1.2 STATEMENT OF THE PROBLEM

In several ways, the English spoken in Nigeria differs from that spoken in other countries. Some Nigerian expressions appear to be a mix of English and local languages. This is evident at all language levels, including lexis, syntax, phonology, and semantics. The preceding scenario exemplifies the real condition of most Nigerian users’ English, even some educated speakers. Without a question, the situation is concerning. What is the essence of language, then, if extra effort is required to explain some unusual phrases that are distinct from the conventional forms in terms of lexis, syntax, semantics, and phonology during communication, whether in voice or writing? Or, given that English is a language of power and intellectualization, where does the power to conquer the globe lie if some Nigerians’ English can only be understood by other Nigerians? Such linguistic presence in a nation where English is claimed to be the official language should be investigated.

1.3 OBJECTIVE OF THE STUDY

The primary aim of this study is to examine the implications of Nigerian English usage. Thus, the following objectives;

  1. To determine whether the variety of English language is truly Nigerian English.
  2. To determine whether the English used by Nigerians is a deviation or a variant.
  3. To ascertain the implication of the features of Nigerian English with regards to communication.

1.4 RESEARCH QUESTIONS

The following questions guide this study;

  1. Is the variety of English language truly Nigerian English?
  2. Is the English used by Nigerians a deviation or a variant?
  3. What is the implication of the features of Nigerian English with regards to communication?

1.5 SIGNIFICANCE OF THE STUDY

The importance of this study stems from the English language’s major position both worldwide and, of course, in Nigeria’s multilingual, multicultural society. It is “a window on the globe” for the worldwide community, and it is a unifying force for Nigeria’s multilingual countries. Based on the foregoing, the English language in Nigeria should be of world-class quality, since anything less, such as the nativized form, may obstruct efficient communication. “It is better not to communicate at all, because no action will be done, than to convey what is misinterpreted, because the listener may take the incorrect action,” Onochie cautions. The investigation’s findings will highlight the serious consequences of the language’s local flavor in Nigeria, as well as assist users recognize that some “Nigerian English” expressions are a “misnomer.” In other words, Nigerian English users would be inclined to recognize and avoid contradictory variations in Nigerian English. They should not believe that Nigerian English has totally matured and developed. Knowing the outcome would also allow ESL teachers to determine which English language model should be used for pedagogical objectives. This investigation’s findings would be valuable as reference material for academics studying in similar fields once again (s).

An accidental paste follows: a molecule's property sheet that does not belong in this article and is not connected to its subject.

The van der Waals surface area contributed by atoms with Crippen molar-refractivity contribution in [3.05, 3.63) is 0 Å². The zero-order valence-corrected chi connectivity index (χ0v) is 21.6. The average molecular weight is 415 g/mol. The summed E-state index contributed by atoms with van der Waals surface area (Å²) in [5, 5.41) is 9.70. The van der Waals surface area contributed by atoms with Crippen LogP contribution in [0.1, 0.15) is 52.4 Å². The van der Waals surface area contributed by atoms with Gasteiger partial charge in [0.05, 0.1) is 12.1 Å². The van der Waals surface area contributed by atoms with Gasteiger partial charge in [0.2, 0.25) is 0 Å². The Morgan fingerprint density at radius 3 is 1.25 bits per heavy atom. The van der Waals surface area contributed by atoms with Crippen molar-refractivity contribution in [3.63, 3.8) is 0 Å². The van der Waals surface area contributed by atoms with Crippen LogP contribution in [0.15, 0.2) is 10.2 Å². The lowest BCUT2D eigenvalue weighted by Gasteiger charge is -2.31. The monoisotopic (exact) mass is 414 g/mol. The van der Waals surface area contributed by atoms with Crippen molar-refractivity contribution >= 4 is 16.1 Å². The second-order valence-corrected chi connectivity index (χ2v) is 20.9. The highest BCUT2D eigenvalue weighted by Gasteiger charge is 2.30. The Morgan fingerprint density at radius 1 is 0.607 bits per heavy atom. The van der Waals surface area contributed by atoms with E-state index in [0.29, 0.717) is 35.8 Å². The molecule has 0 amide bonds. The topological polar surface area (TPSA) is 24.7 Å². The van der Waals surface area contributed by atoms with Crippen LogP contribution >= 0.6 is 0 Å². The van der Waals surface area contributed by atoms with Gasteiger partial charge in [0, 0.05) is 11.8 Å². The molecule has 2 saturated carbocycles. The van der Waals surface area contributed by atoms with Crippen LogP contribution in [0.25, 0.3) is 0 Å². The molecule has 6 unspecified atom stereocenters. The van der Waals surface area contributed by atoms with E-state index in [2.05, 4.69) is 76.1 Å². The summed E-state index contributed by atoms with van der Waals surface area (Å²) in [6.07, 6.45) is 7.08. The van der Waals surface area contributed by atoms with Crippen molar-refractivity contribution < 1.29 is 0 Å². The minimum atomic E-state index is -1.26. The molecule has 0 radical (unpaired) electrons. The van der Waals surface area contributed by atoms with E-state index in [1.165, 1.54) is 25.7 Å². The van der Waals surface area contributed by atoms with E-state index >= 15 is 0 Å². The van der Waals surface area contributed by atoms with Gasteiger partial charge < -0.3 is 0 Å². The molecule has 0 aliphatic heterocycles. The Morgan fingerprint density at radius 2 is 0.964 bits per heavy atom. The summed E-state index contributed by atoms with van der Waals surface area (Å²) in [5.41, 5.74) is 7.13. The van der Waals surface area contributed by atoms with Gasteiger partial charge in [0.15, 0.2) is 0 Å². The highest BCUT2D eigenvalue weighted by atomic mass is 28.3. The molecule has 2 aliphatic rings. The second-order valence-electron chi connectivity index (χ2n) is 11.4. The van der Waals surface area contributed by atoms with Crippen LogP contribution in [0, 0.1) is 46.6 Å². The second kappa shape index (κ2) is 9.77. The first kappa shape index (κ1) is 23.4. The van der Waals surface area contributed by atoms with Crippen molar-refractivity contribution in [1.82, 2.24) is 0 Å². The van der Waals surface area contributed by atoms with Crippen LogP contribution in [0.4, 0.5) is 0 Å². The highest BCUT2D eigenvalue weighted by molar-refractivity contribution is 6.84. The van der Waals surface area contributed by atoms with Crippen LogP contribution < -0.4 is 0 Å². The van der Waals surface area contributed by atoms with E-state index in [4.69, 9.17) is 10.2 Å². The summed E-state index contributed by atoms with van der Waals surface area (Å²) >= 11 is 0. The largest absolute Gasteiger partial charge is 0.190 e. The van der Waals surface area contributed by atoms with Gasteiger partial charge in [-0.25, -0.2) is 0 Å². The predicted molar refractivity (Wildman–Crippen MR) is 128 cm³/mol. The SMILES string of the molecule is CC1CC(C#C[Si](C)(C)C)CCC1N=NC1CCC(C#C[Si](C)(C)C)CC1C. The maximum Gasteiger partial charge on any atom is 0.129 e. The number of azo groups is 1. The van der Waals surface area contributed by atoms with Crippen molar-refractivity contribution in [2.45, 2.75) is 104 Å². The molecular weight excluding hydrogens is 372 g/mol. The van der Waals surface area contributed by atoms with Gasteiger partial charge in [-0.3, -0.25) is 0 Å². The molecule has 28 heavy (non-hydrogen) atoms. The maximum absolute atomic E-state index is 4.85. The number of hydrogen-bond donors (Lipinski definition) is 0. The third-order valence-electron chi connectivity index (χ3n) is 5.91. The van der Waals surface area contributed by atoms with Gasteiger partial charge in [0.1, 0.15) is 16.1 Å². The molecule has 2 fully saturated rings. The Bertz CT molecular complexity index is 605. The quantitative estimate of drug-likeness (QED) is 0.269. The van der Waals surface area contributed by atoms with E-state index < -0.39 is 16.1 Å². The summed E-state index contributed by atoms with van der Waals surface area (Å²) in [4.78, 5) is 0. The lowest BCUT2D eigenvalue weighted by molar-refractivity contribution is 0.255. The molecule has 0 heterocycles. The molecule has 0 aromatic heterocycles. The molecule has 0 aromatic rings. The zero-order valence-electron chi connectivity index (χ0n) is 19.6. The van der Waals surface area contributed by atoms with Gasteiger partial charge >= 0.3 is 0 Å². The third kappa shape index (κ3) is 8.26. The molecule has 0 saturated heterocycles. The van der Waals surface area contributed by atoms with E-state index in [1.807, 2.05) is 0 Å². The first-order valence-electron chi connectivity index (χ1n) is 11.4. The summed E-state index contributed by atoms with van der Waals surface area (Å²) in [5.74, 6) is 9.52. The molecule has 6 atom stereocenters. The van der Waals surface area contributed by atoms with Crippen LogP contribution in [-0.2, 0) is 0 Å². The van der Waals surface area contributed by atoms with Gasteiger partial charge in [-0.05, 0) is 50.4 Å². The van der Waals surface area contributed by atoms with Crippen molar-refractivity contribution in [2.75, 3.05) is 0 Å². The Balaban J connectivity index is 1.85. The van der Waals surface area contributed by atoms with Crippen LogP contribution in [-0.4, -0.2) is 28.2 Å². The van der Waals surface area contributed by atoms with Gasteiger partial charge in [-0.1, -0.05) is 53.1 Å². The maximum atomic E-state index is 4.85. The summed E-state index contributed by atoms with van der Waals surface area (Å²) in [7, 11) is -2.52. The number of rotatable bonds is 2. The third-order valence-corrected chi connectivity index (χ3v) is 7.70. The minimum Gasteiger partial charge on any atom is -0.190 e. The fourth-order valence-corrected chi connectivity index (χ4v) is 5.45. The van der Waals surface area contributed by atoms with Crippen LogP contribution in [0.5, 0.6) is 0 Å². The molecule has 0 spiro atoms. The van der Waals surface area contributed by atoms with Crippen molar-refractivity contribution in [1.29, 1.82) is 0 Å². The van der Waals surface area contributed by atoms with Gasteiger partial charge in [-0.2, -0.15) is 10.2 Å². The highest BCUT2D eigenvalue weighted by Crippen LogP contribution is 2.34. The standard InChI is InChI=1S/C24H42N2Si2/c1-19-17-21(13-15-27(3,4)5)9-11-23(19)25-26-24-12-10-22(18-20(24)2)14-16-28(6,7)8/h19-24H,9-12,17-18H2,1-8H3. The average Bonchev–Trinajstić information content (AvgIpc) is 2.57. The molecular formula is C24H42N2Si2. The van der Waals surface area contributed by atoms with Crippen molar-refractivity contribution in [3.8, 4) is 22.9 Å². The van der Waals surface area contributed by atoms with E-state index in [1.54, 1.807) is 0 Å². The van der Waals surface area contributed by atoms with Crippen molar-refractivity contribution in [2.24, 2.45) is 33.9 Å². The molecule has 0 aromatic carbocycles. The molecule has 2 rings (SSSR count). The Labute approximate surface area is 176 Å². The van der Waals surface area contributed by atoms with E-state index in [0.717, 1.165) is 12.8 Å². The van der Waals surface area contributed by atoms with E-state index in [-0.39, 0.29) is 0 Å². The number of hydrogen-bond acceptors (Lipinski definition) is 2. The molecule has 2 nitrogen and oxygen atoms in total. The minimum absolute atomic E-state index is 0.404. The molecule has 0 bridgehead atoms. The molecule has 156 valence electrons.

1.6 SCOPE OF THE STUDY

The research will be limited to examining the features of the English language’s local variation in Nigeria. The local flavor obtained by English usage in Nigeria will be investigated through slang phrases, syntactic and lexical changes, semantic shift, and so on. The serious consequences of these on the overall growth of the standard Nigerian variety will be underlined. Students’ phrases and those of public English language users in Nigeria will be used to create a corpus of these variations.

1.7 LIMITATION OF THE STUDY

During the course of this research, the researcher was faced with limitations ranging from lack of finance to insufficient materials to be used to delve in deeper into this study.

1.8 DEFINITION OF TERMS

  1. ENGLISH LANGUAGE:The most spoken and prominent language in all of the world.